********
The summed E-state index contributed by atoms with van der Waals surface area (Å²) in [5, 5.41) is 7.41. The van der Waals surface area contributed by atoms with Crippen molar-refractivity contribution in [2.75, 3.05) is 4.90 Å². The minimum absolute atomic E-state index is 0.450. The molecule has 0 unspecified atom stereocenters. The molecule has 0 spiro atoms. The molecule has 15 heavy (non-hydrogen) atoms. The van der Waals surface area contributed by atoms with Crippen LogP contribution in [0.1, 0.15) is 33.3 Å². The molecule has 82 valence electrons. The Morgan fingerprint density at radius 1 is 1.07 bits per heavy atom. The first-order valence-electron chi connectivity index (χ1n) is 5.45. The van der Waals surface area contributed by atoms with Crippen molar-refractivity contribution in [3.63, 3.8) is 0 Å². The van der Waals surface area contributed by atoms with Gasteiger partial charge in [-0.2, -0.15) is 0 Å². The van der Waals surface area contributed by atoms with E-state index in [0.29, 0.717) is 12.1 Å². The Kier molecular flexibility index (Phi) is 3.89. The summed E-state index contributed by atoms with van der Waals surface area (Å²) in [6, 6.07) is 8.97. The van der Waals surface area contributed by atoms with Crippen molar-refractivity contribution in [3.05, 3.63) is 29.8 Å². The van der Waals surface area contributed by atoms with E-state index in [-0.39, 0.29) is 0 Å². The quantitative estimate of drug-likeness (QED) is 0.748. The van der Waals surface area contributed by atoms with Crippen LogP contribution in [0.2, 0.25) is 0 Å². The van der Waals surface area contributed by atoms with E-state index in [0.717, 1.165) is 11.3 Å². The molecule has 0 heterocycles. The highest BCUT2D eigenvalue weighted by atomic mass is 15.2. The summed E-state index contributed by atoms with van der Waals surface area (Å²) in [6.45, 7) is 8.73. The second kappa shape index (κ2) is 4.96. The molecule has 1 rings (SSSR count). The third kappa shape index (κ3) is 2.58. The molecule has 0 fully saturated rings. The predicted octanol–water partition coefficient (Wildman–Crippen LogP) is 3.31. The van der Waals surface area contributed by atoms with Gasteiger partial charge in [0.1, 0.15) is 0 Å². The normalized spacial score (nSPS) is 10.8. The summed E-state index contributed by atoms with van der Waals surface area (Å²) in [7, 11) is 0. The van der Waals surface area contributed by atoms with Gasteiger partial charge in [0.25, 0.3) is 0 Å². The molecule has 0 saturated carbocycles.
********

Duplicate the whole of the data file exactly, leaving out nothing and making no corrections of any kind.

The summed E-state index contributed by atoms with van der Waals surface area (Å²) in [5, 5.41) is 7.41. The van der Waals surface area contributed by atoms with Crippen molar-refractivity contribution in [2.75, 3.05) is 4.90 Å². The minimum absolute atomic E-state index is 0.450. The molecule has 0 unspecified atom stereocenters. The molecule has 0 spiro atoms. The molecule has 15 heavy (non-hydrogen) atoms. The van der Waals surface area contributed by atoms with Crippen LogP contribution in [0.1, 0.15) is 33.3 Å². The molecule has 82 valence electrons. The Morgan fingerprint density at radius 1 is 1.07 bits per heavy atom. The first-order valence-electron chi connectivity index (χ1n) is 5.45. The van der Waals surface area contributed by atoms with Crippen molar-refractivity contribution in [3.63, 3.8) is 0 Å². The van der Waals surface area contributed by atoms with Gasteiger partial charge in [-0.2, -0.15) is 0 Å². The van der Waals surface area contributed by atoms with E-state index in [0.29, 0.717) is 12.1 Å². The Kier molecular flexibility index (Phi) is 3.89. The summed E-state index contributed by atoms with van der Waals surface area (Å²) in [6, 6.07) is 8.97. The van der Waals surface area contributed by atoms with Crippen molar-refractivity contribution in [3.05, 3.63) is 29.8 Å². The van der Waals surface area contributed by atoms with E-state index in [-0.39, 0.29) is 0 Å². The quantitative estimate of drug-likeness (QED) is 0.748. The van der Waals surface area contributed by atoms with Crippen LogP contribution in [0.2, 0.25) is 0 Å². The van der Waals surface area contributed by atoms with E-state index in [0.717, 1.165) is 11.3 Å². The molecule has 0 heterocycles. The highest BCUT2D eigenvalue weighted by atomic mass is 15.2. The summed E-state index contributed by atoms with van der Waals surface area (Å²) in [6.45, 7) is 8.73. The second kappa shape index (κ2) is 4.96. The molecule has 1 rings (SSSR count). The third kappa shape index (κ3) is 2.58. The molecule has 0 fully saturated rings. The predicted octanol–water partition coefficient (Wildman–Crippen LogP) is 3.31. The van der Waals surface area contributed by atoms with Gasteiger partial charge in [0.1, 0.15) is 0 Å². The normalized spacial score (nSPS) is 10.8. The summed E-state index contributed by atoms with van der Waals surface area (Å²) in [7, 11) is 0. The van der Waals surface area contributed by atoms with Gasteiger partial charge in [0.25, 0.3) is 0 Å². The molecule has 0 saturated carbocycles.